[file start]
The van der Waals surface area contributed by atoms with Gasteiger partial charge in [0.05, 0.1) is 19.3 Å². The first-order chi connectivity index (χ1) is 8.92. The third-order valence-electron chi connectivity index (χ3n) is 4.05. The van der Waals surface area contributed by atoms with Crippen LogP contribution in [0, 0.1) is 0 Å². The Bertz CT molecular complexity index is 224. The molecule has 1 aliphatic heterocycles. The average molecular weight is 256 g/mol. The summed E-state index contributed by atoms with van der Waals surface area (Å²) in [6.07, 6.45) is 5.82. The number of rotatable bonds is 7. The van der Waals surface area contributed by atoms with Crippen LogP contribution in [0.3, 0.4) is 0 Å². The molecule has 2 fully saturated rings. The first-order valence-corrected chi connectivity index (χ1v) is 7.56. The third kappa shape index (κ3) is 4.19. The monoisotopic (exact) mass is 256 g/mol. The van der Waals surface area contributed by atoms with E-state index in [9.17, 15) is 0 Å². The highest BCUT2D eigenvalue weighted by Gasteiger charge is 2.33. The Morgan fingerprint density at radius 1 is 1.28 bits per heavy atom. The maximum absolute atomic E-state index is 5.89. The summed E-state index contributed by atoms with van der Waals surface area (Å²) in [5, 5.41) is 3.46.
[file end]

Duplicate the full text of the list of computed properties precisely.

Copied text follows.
The van der Waals surface area contributed by atoms with Gasteiger partial charge in [0.05, 0.1) is 19.3 Å². The first-order chi connectivity index (χ1) is 8.92. The third-order valence-electron chi connectivity index (χ3n) is 4.05. The van der Waals surface area contributed by atoms with Crippen LogP contribution in [0, 0.1) is 0 Å². The Bertz CT molecular complexity index is 224. The molecule has 1 aliphatic heterocycles. The average molecular weight is 256 g/mol. The summed E-state index contributed by atoms with van der Waals surface area (Å²) in [6.07, 6.45) is 5.82. The number of rotatable bonds is 7. The van der Waals surface area contributed by atoms with Crippen LogP contribution in [0.3, 0.4) is 0 Å². The molecule has 2 fully saturated rings. The first-order valence-corrected chi connectivity index (χ1v) is 7.56. The third kappa shape index (κ3) is 4.19. The monoisotopic (exact) mass is 256 g/mol. The van der Waals surface area contributed by atoms with E-state index in [9.17, 15) is 0 Å². The highest BCUT2D eigenvalue weighted by Gasteiger charge is 2.33. The Morgan fingerprint density at radius 1 is 1.28 bits per heavy atom. The maximum absolute atomic E-state index is 5.89. The summed E-state index contributed by atoms with van der Waals surface area (Å²) in [5, 5.41) is 3.46.